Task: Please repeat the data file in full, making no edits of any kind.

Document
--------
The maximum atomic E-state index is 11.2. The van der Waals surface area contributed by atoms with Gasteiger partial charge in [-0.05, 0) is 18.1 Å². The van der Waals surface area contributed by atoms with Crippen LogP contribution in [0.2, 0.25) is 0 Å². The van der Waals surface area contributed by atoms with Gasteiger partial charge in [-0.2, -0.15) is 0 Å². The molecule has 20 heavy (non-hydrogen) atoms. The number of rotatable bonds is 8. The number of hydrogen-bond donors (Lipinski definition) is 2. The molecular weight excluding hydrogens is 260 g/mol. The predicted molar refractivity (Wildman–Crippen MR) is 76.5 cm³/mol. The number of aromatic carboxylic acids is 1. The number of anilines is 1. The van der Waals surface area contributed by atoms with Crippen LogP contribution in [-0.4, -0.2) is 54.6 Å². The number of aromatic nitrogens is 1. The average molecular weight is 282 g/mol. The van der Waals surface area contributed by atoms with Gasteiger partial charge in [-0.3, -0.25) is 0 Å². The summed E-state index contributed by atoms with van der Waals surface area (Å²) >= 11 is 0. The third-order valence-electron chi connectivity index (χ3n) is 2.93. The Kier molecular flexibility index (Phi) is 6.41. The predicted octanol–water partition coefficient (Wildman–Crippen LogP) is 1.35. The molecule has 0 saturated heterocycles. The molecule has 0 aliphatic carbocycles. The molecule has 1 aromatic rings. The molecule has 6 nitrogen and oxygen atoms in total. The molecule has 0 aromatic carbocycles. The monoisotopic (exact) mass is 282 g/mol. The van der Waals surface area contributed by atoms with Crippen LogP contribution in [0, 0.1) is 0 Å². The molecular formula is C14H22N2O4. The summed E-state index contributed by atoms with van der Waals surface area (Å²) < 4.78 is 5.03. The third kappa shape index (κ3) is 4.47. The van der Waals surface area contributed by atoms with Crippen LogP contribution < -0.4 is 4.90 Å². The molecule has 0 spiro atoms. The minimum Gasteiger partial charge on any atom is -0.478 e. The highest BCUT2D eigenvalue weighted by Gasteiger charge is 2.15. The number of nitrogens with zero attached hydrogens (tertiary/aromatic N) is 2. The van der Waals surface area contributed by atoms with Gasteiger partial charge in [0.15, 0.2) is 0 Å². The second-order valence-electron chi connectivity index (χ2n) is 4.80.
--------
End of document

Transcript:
The maximum atomic E-state index is 11.2. The van der Waals surface area contributed by atoms with Gasteiger partial charge in [-0.05, 0) is 18.1 Å². The van der Waals surface area contributed by atoms with Crippen LogP contribution in [0.2, 0.25) is 0 Å². The van der Waals surface area contributed by atoms with Gasteiger partial charge in [-0.2, -0.15) is 0 Å². The molecule has 20 heavy (non-hydrogen) atoms. The number of rotatable bonds is 8. The number of hydrogen-bond donors (Lipinski definition) is 2. The molecular weight excluding hydrogens is 260 g/mol. The predicted molar refractivity (Wildman–Crippen MR) is 76.5 cm³/mol. The number of aromatic carboxylic acids is 1. The number of anilines is 1. The van der Waals surface area contributed by atoms with Crippen LogP contribution in [-0.4, -0.2) is 54.6 Å². The number of aromatic nitrogens is 1. The average molecular weight is 282 g/mol. The van der Waals surface area contributed by atoms with Gasteiger partial charge in [-0.3, -0.25) is 0 Å². The summed E-state index contributed by atoms with van der Waals surface area (Å²) >= 11 is 0. The third-order valence-electron chi connectivity index (χ3n) is 2.93. The Kier molecular flexibility index (Phi) is 6.41. The predicted octanol–water partition coefficient (Wildman–Crippen LogP) is 1.35. The molecule has 0 saturated heterocycles. The molecule has 0 aliphatic carbocycles. The molecule has 1 aromatic rings. The molecule has 6 nitrogen and oxygen atoms in total. The molecule has 0 aromatic carbocycles. The monoisotopic (exact) mass is 282 g/mol. The van der Waals surface area contributed by atoms with Crippen LogP contribution in [0, 0.1) is 0 Å². The molecular formula is C14H22N2O4. The summed E-state index contributed by atoms with van der Waals surface area (Å²) < 4.78 is 5.03. The third kappa shape index (κ3) is 4.47. The van der Waals surface area contributed by atoms with Crippen LogP contribution < -0.4 is 4.90 Å². The molecule has 0 spiro atoms. The minimum Gasteiger partial charge on any atom is -0.478 e. The highest BCUT2D eigenvalue weighted by Gasteiger charge is 2.15. The number of nitrogens with zero attached hydrogens (tertiary/aromatic N) is 2. The van der Waals surface area contributed by atoms with Gasteiger partial charge in [0.15, 0.2) is 0 Å². The second-order valence-electron chi connectivity index (χ2n) is 4.80.